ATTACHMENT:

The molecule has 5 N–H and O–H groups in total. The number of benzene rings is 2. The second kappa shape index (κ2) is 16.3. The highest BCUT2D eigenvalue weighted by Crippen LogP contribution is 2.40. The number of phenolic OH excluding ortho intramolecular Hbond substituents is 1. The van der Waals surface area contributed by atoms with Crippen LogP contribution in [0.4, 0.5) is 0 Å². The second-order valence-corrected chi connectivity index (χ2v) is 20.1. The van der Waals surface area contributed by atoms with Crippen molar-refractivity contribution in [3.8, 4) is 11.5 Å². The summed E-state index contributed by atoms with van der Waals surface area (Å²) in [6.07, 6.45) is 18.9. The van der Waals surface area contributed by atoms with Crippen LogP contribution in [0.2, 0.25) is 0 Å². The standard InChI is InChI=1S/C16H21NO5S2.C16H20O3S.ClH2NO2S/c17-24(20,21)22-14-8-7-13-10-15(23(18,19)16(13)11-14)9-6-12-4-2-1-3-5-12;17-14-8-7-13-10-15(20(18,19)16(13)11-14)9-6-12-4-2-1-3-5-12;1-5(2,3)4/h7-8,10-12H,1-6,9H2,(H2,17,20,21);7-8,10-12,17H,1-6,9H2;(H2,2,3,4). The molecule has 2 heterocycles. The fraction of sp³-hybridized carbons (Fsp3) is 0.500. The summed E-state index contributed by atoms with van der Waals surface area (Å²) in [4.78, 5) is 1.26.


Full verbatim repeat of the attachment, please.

The molecule has 5 N–H and O–H groups in total. The number of benzene rings is 2. The second kappa shape index (κ2) is 16.3. The highest BCUT2D eigenvalue weighted by Crippen LogP contribution is 2.40. The number of phenolic OH excluding ortho intramolecular Hbond substituents is 1. The van der Waals surface area contributed by atoms with Crippen LogP contribution in [0.4, 0.5) is 0 Å². The second-order valence-corrected chi connectivity index (χ2v) is 20.1. The van der Waals surface area contributed by atoms with Crippen molar-refractivity contribution in [3.8, 4) is 11.5 Å². The summed E-state index contributed by atoms with van der Waals surface area (Å²) in [6.07, 6.45) is 18.9. The van der Waals surface area contributed by atoms with Crippen LogP contribution in [0.2, 0.25) is 0 Å². The standard InChI is InChI=1S/C16H21NO5S2.C16H20O3S.ClH2NO2S/c17-24(20,21)22-14-8-7-13-10-15(23(18,19)16(13)11-14)9-6-12-4-2-1-3-5-12;17-14-8-7-13-10-15(20(18,19)16(13)11-14)9-6-12-4-2-1-3-5-12;1-5(2,3)4/h7-8,10-12H,1-6,9H2,(H2,17,20,21);7-8,10-12,17H,1-6,9H2;(H2,2,3,4). The molecule has 2 heterocycles. The fraction of sp³-hybridized carbons (Fsp3) is 0.500. The summed E-state index contributed by atoms with van der Waals surface area (Å²) in [4.78, 5) is 1.26.